A thousand-year campaign by Christians to stop musicians from playing the "Devil's Interval" has been a complete failure, the BBC reports today.
The tritone is a spooky-sounding musical interval that medieval Catholics believed was actually evil. Monks weren't allowed to sing the notes and composers couldn't use them.
As the church began to lose its power during the Reformation and the Enlightenment, composers ignored religious rules and used the Diabolus in Musica with abandon.
The dramatic tritone can be heard everywhere today, from the first notes of "The Simpsons" theme to the opening of "Purple Haze," Wagner operas to the orchestration for almost any suspense movie. Black Sabbath got its signature satanic sound by plodding along on tritones -- a hard-rock trademark even "Christian" metal bands religiously copy.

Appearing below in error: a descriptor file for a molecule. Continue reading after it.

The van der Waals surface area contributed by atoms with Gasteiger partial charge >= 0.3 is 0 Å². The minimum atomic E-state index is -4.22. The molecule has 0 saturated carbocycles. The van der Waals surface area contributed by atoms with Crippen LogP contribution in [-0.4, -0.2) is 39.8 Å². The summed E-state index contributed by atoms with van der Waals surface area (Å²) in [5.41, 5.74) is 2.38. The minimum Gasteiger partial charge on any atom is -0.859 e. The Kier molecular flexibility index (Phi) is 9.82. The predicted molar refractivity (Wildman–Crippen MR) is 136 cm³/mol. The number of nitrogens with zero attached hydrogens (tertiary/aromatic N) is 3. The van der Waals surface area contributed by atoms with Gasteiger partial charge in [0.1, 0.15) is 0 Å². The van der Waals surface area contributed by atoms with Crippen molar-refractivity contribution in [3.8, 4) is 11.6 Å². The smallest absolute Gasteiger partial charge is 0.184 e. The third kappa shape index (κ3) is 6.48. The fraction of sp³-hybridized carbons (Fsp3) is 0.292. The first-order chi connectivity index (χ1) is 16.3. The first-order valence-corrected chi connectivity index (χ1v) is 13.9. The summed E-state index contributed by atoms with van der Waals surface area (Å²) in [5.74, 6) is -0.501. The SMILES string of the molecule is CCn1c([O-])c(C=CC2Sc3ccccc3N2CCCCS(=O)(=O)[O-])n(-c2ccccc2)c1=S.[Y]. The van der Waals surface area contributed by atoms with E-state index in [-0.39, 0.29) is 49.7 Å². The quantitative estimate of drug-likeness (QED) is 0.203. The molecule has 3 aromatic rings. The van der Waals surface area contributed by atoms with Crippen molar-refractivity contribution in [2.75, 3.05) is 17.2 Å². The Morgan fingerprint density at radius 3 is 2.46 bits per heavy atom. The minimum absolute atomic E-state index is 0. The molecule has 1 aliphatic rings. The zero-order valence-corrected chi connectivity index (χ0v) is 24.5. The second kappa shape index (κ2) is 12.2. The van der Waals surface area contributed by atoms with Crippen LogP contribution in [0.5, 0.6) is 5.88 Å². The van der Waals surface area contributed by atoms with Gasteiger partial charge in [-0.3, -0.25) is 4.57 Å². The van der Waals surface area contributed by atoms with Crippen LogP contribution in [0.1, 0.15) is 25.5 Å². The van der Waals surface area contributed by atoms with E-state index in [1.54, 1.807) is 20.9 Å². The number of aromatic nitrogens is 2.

"In the Middle Ages when people were ignorant and scared, when they heard something like that and felt that reaction in their body they thought, 'Uh oh, here come the Devil,'" says rock producer Bob Ezrin.
Some musical historians say the tritone just didn't work in medieval music and the "Devil's Interval" was just a figure of speech used to describe something difficult or wrong.
But in the Middle Ages -- just like in the United States today -- most people literally believed that everything wrong or weird is the work of an actual all-powerful sadistic Devil deliberately created by God just to pointlessly torture humanity.
The only explanation for something being wrong was that it was demonic. The Devil caused everything from bad luck to mental illness, failed crops to birthmarks.
But even back in the Dark Ages, there were forces working against the church's crusade against the Devil's Interval.
It was revealed in February that the ceiling of the famous Rossyln Chapel in Scotland, built in the mid-1400s, is encoded with the Devil's Chord.
William Sinclair, the designer of the bizarre chapel, supposedly hated the Roman church because it brutally suppressed the Knights Templar. Popular theories say Sinclair was a member of that ancient order of warriors.